2. Joint Legal Ownership: Legal title is conveyed to the claimant and another person but no declaration in regard to their respective beneficial share.
Sole Legal Ownership
Maxim= Equity follows the law Starting point is that sole legal owner is also the sole beneficial owner.
Claimant may use constructive or resulting trust to establish that they are also beneficially entitled. If successful quantification.
Trust is used to determine the primary and secondary question.
Thompson v Hurst: COA rejected an argument for the starting point in cases of sole legal ownership should be the same as that in Joint Legal
Ownership where the parties had wanted to purchase a property in joint names but did it in one in order to secure mortgage finance.
Joint Legal Ownership
Maxim = Equity follows the law.
Thus: Starting point= parties are beneficial joint tenants. To show that the beneficial share is held unequally= claim a resulting or constructive trust.
So, in cases of joint legal ownership, only concerned with the secondary question of quantification of the party's shares.
The presumption of joint and equal beneficial ownership can be rebutted through proof of a constructive trust founded on the common intention of the parties.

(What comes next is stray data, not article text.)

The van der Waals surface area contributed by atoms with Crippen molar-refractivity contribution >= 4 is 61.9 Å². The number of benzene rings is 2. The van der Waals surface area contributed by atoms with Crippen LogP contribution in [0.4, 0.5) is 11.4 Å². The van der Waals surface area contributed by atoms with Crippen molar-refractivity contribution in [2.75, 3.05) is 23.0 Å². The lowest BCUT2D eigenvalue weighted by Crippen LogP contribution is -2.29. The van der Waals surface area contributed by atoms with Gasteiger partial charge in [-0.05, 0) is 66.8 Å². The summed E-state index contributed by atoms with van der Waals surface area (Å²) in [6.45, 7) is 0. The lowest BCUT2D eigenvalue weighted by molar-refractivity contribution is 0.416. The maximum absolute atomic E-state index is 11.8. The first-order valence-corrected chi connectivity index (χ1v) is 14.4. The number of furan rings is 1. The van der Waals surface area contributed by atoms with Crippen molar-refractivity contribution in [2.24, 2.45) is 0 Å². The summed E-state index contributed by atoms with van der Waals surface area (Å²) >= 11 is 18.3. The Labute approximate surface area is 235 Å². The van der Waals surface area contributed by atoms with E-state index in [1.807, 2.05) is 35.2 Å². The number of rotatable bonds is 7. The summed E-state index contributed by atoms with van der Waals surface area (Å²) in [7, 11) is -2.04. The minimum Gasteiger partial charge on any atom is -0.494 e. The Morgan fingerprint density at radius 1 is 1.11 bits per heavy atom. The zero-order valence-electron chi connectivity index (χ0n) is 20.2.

Where a common intention to support a constructive trust to quantify the beneficial ownership cannot be established, turn to the presumption of resulting trust.
This may be rebutted by a presumption of resulting trust where the parties have not contributed equally so that the parties will obtain beneficial shares in proportion to their contributions.
If beneficiary wants to establish a share not in proportion to their direct financial contributions= may do so through a constructive trust.
Stack v Dowden- Baroness Hale: ''In joint name cases, it is also unlikely to lead to a different result unless the facts are very unusual.'' (As in rare that won't have equal shares if joint owners).
- In Dowden= emphasis on the fact that they had kept their finances separate throughout their long relationship.